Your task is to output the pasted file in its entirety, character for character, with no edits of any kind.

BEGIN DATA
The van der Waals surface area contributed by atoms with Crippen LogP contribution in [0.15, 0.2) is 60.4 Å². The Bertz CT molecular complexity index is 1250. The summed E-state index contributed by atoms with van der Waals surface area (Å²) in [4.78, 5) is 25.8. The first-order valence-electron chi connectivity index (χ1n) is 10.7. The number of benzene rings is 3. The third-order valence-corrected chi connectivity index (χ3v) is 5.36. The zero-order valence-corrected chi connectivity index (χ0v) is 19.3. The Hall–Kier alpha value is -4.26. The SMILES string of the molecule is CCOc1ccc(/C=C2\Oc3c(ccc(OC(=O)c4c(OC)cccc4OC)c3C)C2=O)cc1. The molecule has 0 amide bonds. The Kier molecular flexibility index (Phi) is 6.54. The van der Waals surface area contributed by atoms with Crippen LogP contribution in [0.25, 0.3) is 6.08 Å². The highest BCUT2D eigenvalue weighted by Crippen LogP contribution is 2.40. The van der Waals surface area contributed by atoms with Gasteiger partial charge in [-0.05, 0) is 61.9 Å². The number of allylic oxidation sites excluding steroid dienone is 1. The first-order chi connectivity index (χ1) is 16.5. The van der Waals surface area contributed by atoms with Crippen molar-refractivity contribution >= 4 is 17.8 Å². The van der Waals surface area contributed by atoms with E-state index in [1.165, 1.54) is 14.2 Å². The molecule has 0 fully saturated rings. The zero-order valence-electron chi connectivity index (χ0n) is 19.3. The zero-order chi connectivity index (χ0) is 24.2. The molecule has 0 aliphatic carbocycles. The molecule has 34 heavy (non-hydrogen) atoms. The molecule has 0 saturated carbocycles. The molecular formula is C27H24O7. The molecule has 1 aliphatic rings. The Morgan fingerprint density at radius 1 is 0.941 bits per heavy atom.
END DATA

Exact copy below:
The van der Waals surface area contributed by atoms with Crippen LogP contribution in [0.15, 0.2) is 60.4 Å². The Bertz CT molecular complexity index is 1250. The summed E-state index contributed by atoms with van der Waals surface area (Å²) in [4.78, 5) is 25.8. The first-order valence-electron chi connectivity index (χ1n) is 10.7. The number of benzene rings is 3. The third-order valence-corrected chi connectivity index (χ3v) is 5.36. The zero-order valence-corrected chi connectivity index (χ0v) is 19.3. The Hall–Kier alpha value is -4.26. The SMILES string of the molecule is CCOc1ccc(/C=C2\Oc3c(ccc(OC(=O)c4c(OC)cccc4OC)c3C)C2=O)cc1. The molecule has 0 amide bonds. The Kier molecular flexibility index (Phi) is 6.54. The van der Waals surface area contributed by atoms with Crippen LogP contribution in [0.25, 0.3) is 6.08 Å². The highest BCUT2D eigenvalue weighted by Crippen LogP contribution is 2.40. The van der Waals surface area contributed by atoms with Gasteiger partial charge in [-0.05, 0) is 61.9 Å². The number of allylic oxidation sites excluding steroid dienone is 1. The first-order chi connectivity index (χ1) is 16.5. The van der Waals surface area contributed by atoms with Crippen molar-refractivity contribution >= 4 is 17.8 Å². The van der Waals surface area contributed by atoms with E-state index in [1.165, 1.54) is 14.2 Å². The molecule has 0 fully saturated rings. The zero-order valence-electron chi connectivity index (χ0n) is 19.3. The zero-order chi connectivity index (χ0) is 24.2. The molecule has 0 aliphatic carbocycles. The molecule has 34 heavy (non-hydrogen) atoms. The molecule has 0 saturated carbocycles. The molecular formula is C27H24O7. The molecule has 1 aliphatic rings. The Morgan fingerprint density at radius 1 is 0.941 bits per heavy atom.